When I graduated from college there were a few things I quickly learned about finances:
1. Student Loans
The first thing you need to do is reach out to the company that financed your loan. They will probably send something in the mail when it gets close to the time for you to start paying back loans, but it’s safer to contact them during the grace period. They will probably let you know when your grace period ends, when to expect your first bill and how much it will probably be. It will also give you a chance to explore your options to reduce your bill.
One thing I did was consolidate my loans. I also filed for an IBR to lower my monthly amount. Check out programs like SLS Managers to see if you qualify for loan forgiveness. For more tips on how to lower student loan debt, check out this Washington Post article.
Get out of it! Credit…it may not seem important now but it probably will later. If you have debt that needs to be paid it won’t really be possible for you to increase your credit score. You need to rid yourself of any debt that is bringing your credit score down (credit card or otherwise).
Everyone says it…start saving NOW. Before doing that, you should definitely take care of number two. Once you are able try to start saving a certain amount each month or year. I’d start with an annual goal of $2000 and put in more if you can. Simply putting $2000 in an account each year for 10 years (and not touching it) can lead to having around $1,000,000 saved by the time you retire.
Be realistic. Look at how much you spend a month on bills, food, gas, and other activities. Add in a certain amount for leisurely activities. You know you’re going to spend on “fun” items, it’s better if you set a budget and stick to it. You’re going to go crazy if you don’t give yourself some wiggle room. Not sure how to document your budget? Send me an email and I’ll send you the forms that I created for my budget.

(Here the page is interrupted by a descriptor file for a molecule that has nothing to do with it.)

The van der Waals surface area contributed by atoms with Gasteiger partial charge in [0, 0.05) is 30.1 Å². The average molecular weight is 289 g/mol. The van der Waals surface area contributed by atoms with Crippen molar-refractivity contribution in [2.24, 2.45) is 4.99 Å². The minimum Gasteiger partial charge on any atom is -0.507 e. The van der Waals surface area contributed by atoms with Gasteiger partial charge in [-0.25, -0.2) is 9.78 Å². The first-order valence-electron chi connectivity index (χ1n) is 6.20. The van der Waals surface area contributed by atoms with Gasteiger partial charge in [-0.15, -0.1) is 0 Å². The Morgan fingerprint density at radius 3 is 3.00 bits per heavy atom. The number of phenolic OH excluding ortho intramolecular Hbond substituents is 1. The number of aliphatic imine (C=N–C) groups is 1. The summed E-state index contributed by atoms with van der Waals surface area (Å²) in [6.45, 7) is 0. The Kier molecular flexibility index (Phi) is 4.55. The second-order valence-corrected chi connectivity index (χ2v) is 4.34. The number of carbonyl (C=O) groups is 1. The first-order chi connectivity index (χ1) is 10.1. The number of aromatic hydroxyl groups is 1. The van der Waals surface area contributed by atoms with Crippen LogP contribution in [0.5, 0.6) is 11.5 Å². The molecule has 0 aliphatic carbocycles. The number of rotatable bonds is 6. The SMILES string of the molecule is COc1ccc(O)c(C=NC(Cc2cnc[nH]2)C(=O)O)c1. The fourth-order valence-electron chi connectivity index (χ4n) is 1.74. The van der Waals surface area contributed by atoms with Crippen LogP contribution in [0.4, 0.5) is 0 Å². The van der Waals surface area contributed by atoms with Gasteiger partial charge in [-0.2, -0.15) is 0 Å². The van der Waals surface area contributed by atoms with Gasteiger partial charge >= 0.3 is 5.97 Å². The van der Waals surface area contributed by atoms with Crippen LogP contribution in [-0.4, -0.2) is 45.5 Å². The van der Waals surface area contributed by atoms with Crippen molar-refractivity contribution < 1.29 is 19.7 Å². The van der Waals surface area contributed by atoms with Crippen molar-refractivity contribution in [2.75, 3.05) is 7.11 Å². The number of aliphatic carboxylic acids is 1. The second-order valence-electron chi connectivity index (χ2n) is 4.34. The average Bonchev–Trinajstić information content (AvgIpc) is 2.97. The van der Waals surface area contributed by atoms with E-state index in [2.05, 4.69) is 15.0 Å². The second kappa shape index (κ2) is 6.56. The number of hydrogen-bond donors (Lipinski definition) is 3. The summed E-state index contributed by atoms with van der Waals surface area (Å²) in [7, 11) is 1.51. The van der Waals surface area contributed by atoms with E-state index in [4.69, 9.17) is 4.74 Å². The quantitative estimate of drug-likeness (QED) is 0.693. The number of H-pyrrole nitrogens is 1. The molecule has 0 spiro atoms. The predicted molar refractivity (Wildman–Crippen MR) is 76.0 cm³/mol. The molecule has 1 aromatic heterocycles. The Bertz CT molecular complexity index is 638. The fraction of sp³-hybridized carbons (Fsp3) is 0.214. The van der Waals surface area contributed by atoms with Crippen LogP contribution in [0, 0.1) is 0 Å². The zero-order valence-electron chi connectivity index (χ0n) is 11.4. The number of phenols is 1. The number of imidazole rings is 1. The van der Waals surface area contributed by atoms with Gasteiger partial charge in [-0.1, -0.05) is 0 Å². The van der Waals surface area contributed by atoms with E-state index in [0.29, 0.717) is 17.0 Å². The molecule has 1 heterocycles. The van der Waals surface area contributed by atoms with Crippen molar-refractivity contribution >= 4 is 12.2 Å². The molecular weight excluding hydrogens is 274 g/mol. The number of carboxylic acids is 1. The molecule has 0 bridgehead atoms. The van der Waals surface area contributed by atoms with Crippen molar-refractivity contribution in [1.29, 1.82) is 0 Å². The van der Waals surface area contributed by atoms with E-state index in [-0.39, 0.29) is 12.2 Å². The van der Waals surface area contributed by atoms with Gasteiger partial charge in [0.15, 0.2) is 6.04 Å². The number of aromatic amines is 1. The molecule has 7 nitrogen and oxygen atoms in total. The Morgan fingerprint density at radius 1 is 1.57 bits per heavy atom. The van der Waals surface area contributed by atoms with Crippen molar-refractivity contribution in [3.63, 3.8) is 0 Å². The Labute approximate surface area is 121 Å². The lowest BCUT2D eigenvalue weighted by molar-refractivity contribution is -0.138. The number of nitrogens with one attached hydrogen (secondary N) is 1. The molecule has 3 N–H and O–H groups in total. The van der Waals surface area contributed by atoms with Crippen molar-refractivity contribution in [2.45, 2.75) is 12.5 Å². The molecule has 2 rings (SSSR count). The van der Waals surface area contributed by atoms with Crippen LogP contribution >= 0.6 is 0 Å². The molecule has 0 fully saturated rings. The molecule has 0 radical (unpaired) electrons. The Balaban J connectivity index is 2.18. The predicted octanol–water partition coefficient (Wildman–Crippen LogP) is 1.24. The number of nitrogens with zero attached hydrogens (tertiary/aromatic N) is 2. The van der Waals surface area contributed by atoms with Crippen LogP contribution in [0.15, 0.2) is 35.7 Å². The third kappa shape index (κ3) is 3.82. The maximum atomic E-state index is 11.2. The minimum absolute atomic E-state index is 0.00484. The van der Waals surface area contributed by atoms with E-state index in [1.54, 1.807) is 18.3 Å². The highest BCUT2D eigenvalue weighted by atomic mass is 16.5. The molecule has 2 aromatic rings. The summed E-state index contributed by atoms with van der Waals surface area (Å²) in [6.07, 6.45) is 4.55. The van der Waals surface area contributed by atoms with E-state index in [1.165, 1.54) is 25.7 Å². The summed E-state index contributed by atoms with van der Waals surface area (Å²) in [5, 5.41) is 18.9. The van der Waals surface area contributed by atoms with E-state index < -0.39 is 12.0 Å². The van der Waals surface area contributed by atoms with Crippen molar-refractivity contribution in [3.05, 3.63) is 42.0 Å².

5. Cutting Costs
Shop with the intent to save. If you need to buy new clothes consider thrift shopping or shopping exclusively in the sale section. I recently did this at Urban Outfitters and they happened to be have a 50% off sale of the sale section. I got quality high waist jeans for $10 and shoes for $5. Don’t forget about coupons. If you’re shopping online google promo codes or check out RetailMeNot. Groupon and Living Social are also great ways to enjoy activities for a cheaper price. Budgeting doesn’t mean you have to be boring.
It may be a while before you reach this step. Once you’ve set aside money in your savings account and an emergency fund (6 months of monthly expenses) in a separate account, you now have the option to invest.
Some books I recommend are
- The Essays of Warren Buffett: Lessons for Corporate America by Warren Buffett
- Beating the Street by Peter Lynch
- The Intelligent Investor by Benjamin Graham
- Think and Grow Rich by Napoleon Hill
- I Will Teach You To Be Rich by Ramit Sethi
- Debt Free by 30: Practical Advice for the Young, Broke, and Upwardly Mobile by Jason Anthony and Karl Cluck
- The Money Book for the Young, Fabulous, and Broke by Suze Orman
- You’re So Money: Live Rich, Even When You’re Not by Farnoosh Toorabi
Have any books or tips you’d like to recommend? Comment below or send a message to firstname.lastname@example.org.